“Would you stop shifting? You’re making me nervous, and believe me – we don’t have anything to be worried about,” she said. My mother spoke plainly and clearly; there was not a shred of nonsense or frivolity in her speech. Being so certain was supposed to make me feel comforted, but instead, it made me feel hostile and argumentative; that had always been our relationship.
“What if I’m dying, Mom? What will you say then?”
“You’re being dramatic.”
“So? I might be living on borrowed time; I can be whatever I want.”
She rolled her eyes. “I don’t have time for this.”
I laughed. “Neither do I!”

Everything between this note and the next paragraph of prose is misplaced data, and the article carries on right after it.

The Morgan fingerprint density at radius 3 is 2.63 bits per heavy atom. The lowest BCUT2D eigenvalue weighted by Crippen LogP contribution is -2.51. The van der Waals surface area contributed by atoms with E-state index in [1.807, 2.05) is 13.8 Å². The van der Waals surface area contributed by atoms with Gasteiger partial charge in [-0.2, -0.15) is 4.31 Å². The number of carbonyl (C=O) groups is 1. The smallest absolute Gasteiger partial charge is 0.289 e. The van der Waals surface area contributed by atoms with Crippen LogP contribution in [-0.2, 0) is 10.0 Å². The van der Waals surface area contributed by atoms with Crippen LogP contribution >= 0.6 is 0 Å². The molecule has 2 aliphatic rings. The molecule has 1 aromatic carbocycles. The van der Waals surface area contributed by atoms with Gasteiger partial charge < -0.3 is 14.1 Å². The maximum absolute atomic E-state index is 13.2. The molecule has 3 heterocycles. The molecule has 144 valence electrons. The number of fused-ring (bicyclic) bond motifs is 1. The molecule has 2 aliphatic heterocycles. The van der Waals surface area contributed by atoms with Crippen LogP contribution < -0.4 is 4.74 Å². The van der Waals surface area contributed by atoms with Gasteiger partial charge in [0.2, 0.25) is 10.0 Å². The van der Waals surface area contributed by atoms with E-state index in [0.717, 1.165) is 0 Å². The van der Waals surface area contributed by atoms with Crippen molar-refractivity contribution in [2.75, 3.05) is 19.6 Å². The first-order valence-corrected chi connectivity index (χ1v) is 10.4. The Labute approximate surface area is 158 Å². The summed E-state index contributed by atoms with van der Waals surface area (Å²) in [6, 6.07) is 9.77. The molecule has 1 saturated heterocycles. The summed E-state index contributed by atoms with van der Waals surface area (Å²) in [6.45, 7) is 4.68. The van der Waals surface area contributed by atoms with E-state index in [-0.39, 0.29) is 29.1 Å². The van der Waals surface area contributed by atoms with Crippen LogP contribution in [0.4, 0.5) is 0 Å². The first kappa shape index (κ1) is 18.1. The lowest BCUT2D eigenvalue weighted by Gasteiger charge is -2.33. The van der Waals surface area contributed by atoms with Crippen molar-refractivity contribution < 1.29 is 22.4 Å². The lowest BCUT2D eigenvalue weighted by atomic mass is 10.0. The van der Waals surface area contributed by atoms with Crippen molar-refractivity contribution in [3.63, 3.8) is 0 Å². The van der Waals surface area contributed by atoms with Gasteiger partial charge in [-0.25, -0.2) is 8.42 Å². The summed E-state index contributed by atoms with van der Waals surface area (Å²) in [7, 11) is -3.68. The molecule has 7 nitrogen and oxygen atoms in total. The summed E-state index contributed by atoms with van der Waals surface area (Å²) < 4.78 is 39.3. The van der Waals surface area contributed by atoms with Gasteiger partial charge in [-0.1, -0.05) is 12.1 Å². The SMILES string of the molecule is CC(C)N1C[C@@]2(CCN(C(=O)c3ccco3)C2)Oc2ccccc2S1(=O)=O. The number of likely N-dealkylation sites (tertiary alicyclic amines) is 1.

My mother inhaled sharply, storing enough breath so that she may force some sense into me via her vocal abilities but as my luck would have it, the doctor walked in. She was pregnant – about to burst, actually – and I saw her rotund belly, full of life, before I really saw anything else. She hadn’t been anywhere near when I was sent through a cylindrical tube that shook, rattled and rolled. Nor had she made eye contact and offered a comforting smile when there had been needles and tubes and that awful, cloying smell of sterilization. Despite her recent and poignant absences, she had a pleasant face so that when she smiled, I did feel … okay. She had a round, dark face with dark, straight hair and exotic, dark eyes. She wore a white lab coat over plain black pant and a plain black turtleneck. Her accent was thick, but it didn’t distract from the all-important meaning of her speech. I saw my mother’s round, green eyes dart back and forth between me and the doctor, like she was waiting for my anger and anxiety to explore. I wondered the same thing myself – would this be a showdown? Would the results of the test send me into a blind fury?